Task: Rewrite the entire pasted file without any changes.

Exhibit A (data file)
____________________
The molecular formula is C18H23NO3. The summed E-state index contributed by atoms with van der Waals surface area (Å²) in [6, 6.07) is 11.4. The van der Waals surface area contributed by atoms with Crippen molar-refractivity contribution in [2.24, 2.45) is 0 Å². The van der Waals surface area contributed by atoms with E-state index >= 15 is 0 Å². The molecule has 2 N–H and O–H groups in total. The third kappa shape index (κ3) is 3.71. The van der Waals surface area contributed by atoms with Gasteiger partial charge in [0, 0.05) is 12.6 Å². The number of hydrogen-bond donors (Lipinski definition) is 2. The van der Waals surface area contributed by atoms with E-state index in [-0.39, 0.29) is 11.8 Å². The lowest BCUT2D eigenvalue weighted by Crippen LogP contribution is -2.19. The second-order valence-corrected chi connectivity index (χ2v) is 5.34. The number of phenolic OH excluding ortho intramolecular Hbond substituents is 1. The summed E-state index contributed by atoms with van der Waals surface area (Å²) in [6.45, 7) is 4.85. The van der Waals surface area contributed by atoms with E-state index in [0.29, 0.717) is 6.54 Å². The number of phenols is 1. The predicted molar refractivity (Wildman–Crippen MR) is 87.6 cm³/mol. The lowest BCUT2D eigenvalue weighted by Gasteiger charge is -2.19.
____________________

The molecular formula is C18H23NO3. The summed E-state index contributed by atoms with van der Waals surface area (Å²) in [6, 6.07) is 11.4. The van der Waals surface area contributed by atoms with Crippen molar-refractivity contribution in [2.24, 2.45) is 0 Å². The van der Waals surface area contributed by atoms with E-state index >= 15 is 0 Å². The molecule has 2 N–H and O–H groups in total. The third kappa shape index (κ3) is 3.71. The van der Waals surface area contributed by atoms with Gasteiger partial charge in [0, 0.05) is 12.6 Å². The number of hydrogen-bond donors (Lipinski definition) is 2. The van der Waals surface area contributed by atoms with E-state index in [-0.39, 0.29) is 11.8 Å². The lowest BCUT2D eigenvalue weighted by Crippen LogP contribution is -2.19. The second-order valence-corrected chi connectivity index (χ2v) is 5.34. The number of phenolic OH excluding ortho intramolecular Hbond substituents is 1. The summed E-state index contributed by atoms with van der Waals surface area (Å²) in [6.45, 7) is 4.85. The van der Waals surface area contributed by atoms with E-state index in [0.29, 0.717) is 6.54 Å². The number of phenols is 1. The predicted molar refractivity (Wildman–Crippen MR) is 87.6 cm³/mol. The lowest BCUT2D eigenvalue weighted by Gasteiger charge is -2.19.